Tuesday, May 31, 2016

Manitoba PC's present moderate budget with a few changes from NDP

The first budget introduced by the new Progressive Conservative government of Brian Pallister introduces only minor changes after the recent defeat of the former New Democratic Party (NDP).

The budget does not try to avoid a deficit. Instead is plans for a $890 million deficit at the end of its first fiscal year. Although the budget is called "Correcting the Course" it only makes modest changes. Rather than any drastic cut in government spending and austerity measures, all but two government departments will actually see their budgets rise this year. Health and social services will receive the greatest increases:
 What's now known as Manitoba Health, Seniors and Active Living will receive an additional $300 million as its budget increases to $6 billion from $5.7 billion. The budget for the new Families Department will rise $100 million, to $1.9 billion from $1.8 billion
The Conservatives, or Tories as they are called, claimed only they would balance the budget during their next term. This would be some time after 2020 if they are re-elected.
The government deficit will actually be more than twice that the NDP Greg Selinger government envisioned for 2015-16. However, the actual deficit was predicted to be around one billion. The new budget gives some tax relief to low income earners and claws back a senior's school-tax rebate brought in by the NDP but only for higher income seniors. Finance Minister Friesen said: "Tax policy must be principled Those seniors who actually need the support will continue to receive it." Friesen also promised to reduce the fees for ambulance service. The opposition NDP said that it expects the Conservatives to bring in deep cuts and an austerity program next year as they did not have time to plan for such policies as yet.
While Manitoba has balanced budget legislation, Finance Minister, Cameron Friesen, plans to suspend it in 2017 and replace it with "legislation that provides Manitoba taxpayers with enforceable protection, including the restoration of their right to vote on major tax increases". There was much opposition to NDP premier Greg Selinger increasing the provincial sales tax after promising not to do so during the election campaign. Friesen said: "This is practical. There's nothing hidden here. We are relying on the advice of experts."
One of the departments to have its budget cut is Manitoba Agriculture. The rural areas were among those most strongly supporting the Progressive Conservatives. The budget drops from $181 million to 180 million. Friesen suggested the drop was actually good news because he said commodity prices are strong and there is an expected drop in crop insurance payments.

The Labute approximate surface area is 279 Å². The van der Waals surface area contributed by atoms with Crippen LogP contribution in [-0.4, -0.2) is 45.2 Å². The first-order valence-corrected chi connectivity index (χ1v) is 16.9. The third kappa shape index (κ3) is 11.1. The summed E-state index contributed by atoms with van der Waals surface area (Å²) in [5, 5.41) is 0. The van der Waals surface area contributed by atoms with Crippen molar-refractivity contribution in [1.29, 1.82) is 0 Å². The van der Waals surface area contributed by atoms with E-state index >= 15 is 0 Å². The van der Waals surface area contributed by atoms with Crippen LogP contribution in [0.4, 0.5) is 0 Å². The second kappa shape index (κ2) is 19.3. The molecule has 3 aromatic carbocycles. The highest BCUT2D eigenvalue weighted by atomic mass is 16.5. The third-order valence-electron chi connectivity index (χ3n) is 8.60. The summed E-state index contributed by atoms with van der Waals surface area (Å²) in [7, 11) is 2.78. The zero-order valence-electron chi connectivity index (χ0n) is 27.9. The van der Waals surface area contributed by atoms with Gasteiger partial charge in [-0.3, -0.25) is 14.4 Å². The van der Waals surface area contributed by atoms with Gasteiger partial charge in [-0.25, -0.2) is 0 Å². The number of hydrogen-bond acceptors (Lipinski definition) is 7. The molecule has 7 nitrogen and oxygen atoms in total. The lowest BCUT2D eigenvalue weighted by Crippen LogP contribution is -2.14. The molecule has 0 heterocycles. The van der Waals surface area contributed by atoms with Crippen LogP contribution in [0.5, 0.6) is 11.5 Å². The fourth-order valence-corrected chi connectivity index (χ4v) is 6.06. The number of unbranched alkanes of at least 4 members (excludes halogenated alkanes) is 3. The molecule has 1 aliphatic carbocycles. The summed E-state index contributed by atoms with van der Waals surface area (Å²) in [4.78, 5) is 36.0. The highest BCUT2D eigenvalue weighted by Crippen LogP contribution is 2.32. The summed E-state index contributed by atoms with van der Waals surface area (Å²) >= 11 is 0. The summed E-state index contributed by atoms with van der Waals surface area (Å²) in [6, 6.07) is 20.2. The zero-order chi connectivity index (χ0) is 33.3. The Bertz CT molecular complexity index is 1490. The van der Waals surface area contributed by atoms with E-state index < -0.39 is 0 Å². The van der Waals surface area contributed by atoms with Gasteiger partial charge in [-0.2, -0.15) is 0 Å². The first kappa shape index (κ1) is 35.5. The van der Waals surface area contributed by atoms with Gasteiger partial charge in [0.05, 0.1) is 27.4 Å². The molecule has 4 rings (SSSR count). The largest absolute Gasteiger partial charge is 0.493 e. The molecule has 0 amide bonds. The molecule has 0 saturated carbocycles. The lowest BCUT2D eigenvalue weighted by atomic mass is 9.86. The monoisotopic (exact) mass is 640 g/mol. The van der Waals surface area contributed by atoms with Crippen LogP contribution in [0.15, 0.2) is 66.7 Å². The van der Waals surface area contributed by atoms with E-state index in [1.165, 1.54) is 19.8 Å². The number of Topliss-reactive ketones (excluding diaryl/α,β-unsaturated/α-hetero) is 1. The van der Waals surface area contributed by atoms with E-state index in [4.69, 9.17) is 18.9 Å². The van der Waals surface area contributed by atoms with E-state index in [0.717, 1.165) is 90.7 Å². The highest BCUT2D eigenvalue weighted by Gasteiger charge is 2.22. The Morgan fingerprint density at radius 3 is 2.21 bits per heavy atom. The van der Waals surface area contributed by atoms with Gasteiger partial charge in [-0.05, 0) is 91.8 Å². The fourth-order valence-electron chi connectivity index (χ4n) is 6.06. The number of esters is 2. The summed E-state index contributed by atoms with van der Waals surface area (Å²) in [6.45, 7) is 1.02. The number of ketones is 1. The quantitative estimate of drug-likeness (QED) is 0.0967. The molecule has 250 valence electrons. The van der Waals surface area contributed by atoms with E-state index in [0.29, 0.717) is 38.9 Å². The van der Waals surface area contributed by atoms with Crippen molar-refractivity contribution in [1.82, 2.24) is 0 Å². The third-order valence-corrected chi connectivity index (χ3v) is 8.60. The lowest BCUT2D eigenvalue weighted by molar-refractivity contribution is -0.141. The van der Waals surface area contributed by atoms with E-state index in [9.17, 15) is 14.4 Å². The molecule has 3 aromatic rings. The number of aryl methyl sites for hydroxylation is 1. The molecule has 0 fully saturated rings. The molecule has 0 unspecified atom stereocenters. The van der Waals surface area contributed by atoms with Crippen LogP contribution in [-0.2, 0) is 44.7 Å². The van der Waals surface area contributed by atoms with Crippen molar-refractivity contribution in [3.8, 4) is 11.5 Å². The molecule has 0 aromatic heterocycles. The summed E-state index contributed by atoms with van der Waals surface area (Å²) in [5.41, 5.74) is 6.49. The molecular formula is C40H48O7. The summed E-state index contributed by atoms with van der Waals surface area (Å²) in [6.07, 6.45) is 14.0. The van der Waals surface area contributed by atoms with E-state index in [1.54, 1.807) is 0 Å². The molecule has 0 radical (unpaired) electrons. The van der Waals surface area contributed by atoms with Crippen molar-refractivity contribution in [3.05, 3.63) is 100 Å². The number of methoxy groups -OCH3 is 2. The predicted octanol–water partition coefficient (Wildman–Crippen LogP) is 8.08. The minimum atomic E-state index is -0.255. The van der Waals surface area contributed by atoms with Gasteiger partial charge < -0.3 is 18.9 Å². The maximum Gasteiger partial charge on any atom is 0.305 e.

Chris Adams, of St. Paul's College at the University of Manitoba said that the budget was "steady as she goes" with no major surprises. He said: "This wasn't a Mike Harris 'Common Sense Revolution' budget, as some people worried about. It's more in tune with what we saw from Brad Wall's Saskatchewan Party when they defeated the Saskatchewan NDP in 2007.Also, the premier didn't have a lot of time to get this budget together, so he's really taken what was happening over the past number of years and fine-tuned it. I think next year we'll see some bigger changes."The Harris Ontario provincial budget was very right-wing and ideological whereas the Wall government has been careful not to alter popular social programs associated with the left and NDP. As a result, it has high popularity ratings. However, Adams did note that the budget did not highlight child care, Indigenous issues, or labor issues as the previous NDP government had one.
The Conservatives managed to break with the tradition of showing off a new pair of shoes when they introduce their first budget. Finance Minister, Cameron Friesen, said: "We thought in our first budget as Manitoba government, rather than do something empty to satisfy a tradition, we would instead follow the Manitoba values of inclusiveness and generosity." Friesen gave new pairs of sneakers to the Teweldes, an Eritrean family of five, who recently relocated to Winnipeg via Sudan. Friesen said that as a father of three he understood how little costs add up:"It's tough for families to make those ends meet, Today we're helping this family in one small way." He said that the government would save families money by not raising taxes. 3,000 refugees are expected to be brought to Manitoba over the next year.


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